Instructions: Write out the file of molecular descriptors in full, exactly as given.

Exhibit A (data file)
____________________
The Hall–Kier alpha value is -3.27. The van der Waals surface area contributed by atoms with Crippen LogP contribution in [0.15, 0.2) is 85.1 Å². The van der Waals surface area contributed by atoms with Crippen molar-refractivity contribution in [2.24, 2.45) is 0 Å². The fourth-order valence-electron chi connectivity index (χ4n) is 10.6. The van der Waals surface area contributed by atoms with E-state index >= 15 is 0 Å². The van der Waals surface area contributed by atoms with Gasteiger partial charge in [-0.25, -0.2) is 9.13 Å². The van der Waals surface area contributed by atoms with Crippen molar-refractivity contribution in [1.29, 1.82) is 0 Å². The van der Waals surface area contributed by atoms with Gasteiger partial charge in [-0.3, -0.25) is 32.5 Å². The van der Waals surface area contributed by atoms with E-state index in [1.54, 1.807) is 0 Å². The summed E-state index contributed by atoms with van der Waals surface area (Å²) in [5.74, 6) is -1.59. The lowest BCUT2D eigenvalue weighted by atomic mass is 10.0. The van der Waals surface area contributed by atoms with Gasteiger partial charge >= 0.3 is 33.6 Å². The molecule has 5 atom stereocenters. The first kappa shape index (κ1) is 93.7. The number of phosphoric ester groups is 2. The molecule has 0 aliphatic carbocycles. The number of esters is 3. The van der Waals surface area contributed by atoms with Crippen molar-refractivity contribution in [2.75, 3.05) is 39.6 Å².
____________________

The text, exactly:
The Hall–Kier alpha value is -3.27. The van der Waals surface area contributed by atoms with Crippen LogP contribution in [0.15, 0.2) is 85.1 Å². The van der Waals surface area contributed by atoms with Crippen molar-refractivity contribution in [2.24, 2.45) is 0 Å². The fourth-order valence-electron chi connectivity index (χ4n) is 10.6. The van der Waals surface area contributed by atoms with E-state index >= 15 is 0 Å². The van der Waals surface area contributed by atoms with Gasteiger partial charge in [-0.25, -0.2) is 9.13 Å². The van der Waals surface area contributed by atoms with Crippen molar-refractivity contribution in [1.29, 1.82) is 0 Å². The van der Waals surface area contributed by atoms with Gasteiger partial charge in [-0.3, -0.25) is 32.5 Å². The van der Waals surface area contributed by atoms with E-state index in [1.54, 1.807) is 0 Å². The summed E-state index contributed by atoms with van der Waals surface area (Å²) in [5.74, 6) is -1.59. The lowest BCUT2D eigenvalue weighted by atomic mass is 10.0. The van der Waals surface area contributed by atoms with Gasteiger partial charge >= 0.3 is 33.6 Å². The molecule has 5 atom stereocenters. The first kappa shape index (κ1) is 93.7. The number of phosphoric ester groups is 2. The molecule has 0 aliphatic carbocycles. The number of esters is 3. The van der Waals surface area contributed by atoms with Crippen molar-refractivity contribution in [2.75, 3.05) is 39.6 Å².